To start off with, a quick disclaimer: in case anyone’s worrying, this isn’t going to be a crass piece of meaningless lefty name-calling along the lines of “Blair said nasty things about muslims, therefore he’s the same as the EDL, or inspired them, or something”. Unlike idiots such as London’s deputy mayor Kit Malthouse, pompous Telegraph windbag Simon Heffer, and rubbish lefty blogger Andy Newman, I don’t think it’s particularly useful to try and smear everyone who I dislike as being somehow the same as the far-right. Instead, using some of the ideas I talked about in this old post, I want to try and think about the EDL as a product of the political culture of the last decade, and what that actually means. I realise that sounds a bit vague, but hopefully all will become clear.
But first, the usual quick round-up of recent stuff that I’ve found inspirational or interesting: a statement that some black bloc members got printed in the Guardian, an interview with some others, an occupation of BBC Radio Merseyside, the news that Cameron’s preparing a partial retreat in his attack on the NHS, and, perhaps most interestingly, an example of the Financial Times openly admitting what the entire spectrum of mainstream opinion is so desperate to hide about the effectiveness of direct action vs. peaceful protest.
Anyway, although this post is, at least partly, about the EDL, the original inspiration came from seeing this piece about the collapse of South Tyneside BNP. The conventional wisdom about recessions is that they’re meant to be good times for the far-right, as they can offer convenient scapegoats for popular anger, so I thought it was interesting that the BNP’s not made that much progress over the last year or so. However, I don’t really have that much to say about the BNP, since their growth mainly seems to have been stalled by a combination of vicious infighting (always reassuring to see that it’s not just us who have that problem) and financial and legal problems – I’d like to be able to say that they’ve been held back by a brilliantly powerful anti-fascist movement, but I don’t really think that’s true, since Hope Not Hate and Unite Against Fascism are both seriously flawed groups that exist more to prop up the mainstream than to seriously try and challenge fascist ideas from a working-class perspective, and while there are some good local groups, there are many areas where independent militant anti-fascism simply doesn’t exist. However, while I think that, under different circumstances, the BNP could’ve done very well out of this recession, I think a case can be made that the EDL has inherent limitations that will make it very difficult for it to grow in this climate, and these limitations are related to the time when it emerged. (A disclaimer: I don’t necessarily stand 100% behind the analysis I’m exploring here, I’m more or less doing the internet equivalent of thinking aloud. In particular, I’m aware that this analysis rests on the idea that economic growth actually has some kind of positive impact on people’s lives, which is very debatable.)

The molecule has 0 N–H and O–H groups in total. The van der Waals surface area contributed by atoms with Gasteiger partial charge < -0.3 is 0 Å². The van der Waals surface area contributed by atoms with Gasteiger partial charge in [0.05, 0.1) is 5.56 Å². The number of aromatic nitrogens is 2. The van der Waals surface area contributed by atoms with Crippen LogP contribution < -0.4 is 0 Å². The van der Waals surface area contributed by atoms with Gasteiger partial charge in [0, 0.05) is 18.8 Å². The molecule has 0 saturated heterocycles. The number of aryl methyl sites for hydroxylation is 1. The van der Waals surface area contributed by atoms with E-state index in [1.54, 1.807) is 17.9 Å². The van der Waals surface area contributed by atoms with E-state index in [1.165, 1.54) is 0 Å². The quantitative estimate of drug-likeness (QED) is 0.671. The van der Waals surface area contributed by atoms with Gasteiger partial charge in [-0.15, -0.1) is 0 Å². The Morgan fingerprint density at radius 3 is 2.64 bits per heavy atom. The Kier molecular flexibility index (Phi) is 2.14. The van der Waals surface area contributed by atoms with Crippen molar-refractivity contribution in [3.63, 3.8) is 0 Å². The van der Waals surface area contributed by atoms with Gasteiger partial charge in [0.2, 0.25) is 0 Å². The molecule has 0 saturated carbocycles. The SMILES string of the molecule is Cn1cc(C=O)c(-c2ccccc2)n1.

When discussing the political culture of the recent past, I think one crucial starting point is the collapse of the Old Left when the USSR, and the Communist Parties that still supported it, imploded, and New Labour dropped the last of their social-democratic pretensions. Along with the general economic growth based on the housing bubble that led to Gordon Brown’s famous claim about having ended the cycle of boom and bust, I think it’s fair to say that, for most of the period of 1997-2010, it was hard to find voices seriously challenging the basic assumptions of neoliberal economics, and there was a general decline in politics based around economic class interest, and a rise of interest into issues that weren’t directly based around economics, and which often didn’t directly affect the people discussing them. The one major exception to this rule, the movement based around summit protests, still confirms my general claim about a shift from self-interested to other-directed politics: no matter how many of the people involved had a firm theoretical grasp of the fact that capitalism is a set of relationships between people that we are forced to re-create every day, the practice of that movement tended to suggest the idea that capitalism is some kind of object or creature that exists somewhere out there, and so we can confront it by tracking it down to a specific location, such as Seattle, Genoa, Gothenburg, etc. In addition, the movement’s rhetoric often tended to stress the dramatic ways that global capitalism oppresses and exploits people like South American peasants and East Asian sweatshop workers at the expense of discussing the subtler, but still important, ways it exploits workers in the UK.